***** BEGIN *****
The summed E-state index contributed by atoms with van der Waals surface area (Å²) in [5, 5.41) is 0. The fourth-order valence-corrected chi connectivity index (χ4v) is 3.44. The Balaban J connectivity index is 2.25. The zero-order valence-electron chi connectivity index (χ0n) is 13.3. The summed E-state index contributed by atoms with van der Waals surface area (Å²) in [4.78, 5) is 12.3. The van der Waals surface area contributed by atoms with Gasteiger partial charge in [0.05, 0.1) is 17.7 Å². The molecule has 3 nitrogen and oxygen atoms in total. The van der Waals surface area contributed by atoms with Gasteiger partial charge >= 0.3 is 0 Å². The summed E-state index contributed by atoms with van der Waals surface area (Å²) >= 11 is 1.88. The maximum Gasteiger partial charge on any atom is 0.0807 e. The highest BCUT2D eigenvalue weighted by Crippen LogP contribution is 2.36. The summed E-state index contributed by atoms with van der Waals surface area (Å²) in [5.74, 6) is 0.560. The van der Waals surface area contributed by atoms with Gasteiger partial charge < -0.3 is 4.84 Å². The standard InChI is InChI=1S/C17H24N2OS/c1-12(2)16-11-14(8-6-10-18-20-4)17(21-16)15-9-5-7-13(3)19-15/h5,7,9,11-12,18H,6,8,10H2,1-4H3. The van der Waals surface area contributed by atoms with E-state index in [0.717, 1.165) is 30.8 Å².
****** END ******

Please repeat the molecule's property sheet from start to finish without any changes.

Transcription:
The summed E-state index contributed by atoms with van der Waals surface area (Å²) in [5, 5.41) is 0. The fourth-order valence-corrected chi connectivity index (χ4v) is 3.44. The Balaban J connectivity index is 2.25. The zero-order valence-electron chi connectivity index (χ0n) is 13.3. The summed E-state index contributed by atoms with van der Waals surface area (Å²) in [4.78, 5) is 12.3. The van der Waals surface area contributed by atoms with Gasteiger partial charge in [0.05, 0.1) is 17.7 Å². The molecule has 3 nitrogen and oxygen atoms in total. The van der Waals surface area contributed by atoms with Gasteiger partial charge >= 0.3 is 0 Å². The summed E-state index contributed by atoms with van der Waals surface area (Å²) >= 11 is 1.88. The maximum Gasteiger partial charge on any atom is 0.0807 e. The highest BCUT2D eigenvalue weighted by Crippen LogP contribution is 2.36. The summed E-state index contributed by atoms with van der Waals surface area (Å²) in [5.74, 6) is 0.560. The van der Waals surface area contributed by atoms with Gasteiger partial charge < -0.3 is 4.84 Å². The standard InChI is InChI=1S/C17H24N2OS/c1-12(2)16-11-14(8-6-10-18-20-4)17(21-16)15-9-5-7-13(3)19-15/h5,7,9,11-12,18H,6,8,10H2,1-4H3. The van der Waals surface area contributed by atoms with E-state index in [0.717, 1.165) is 30.8 Å².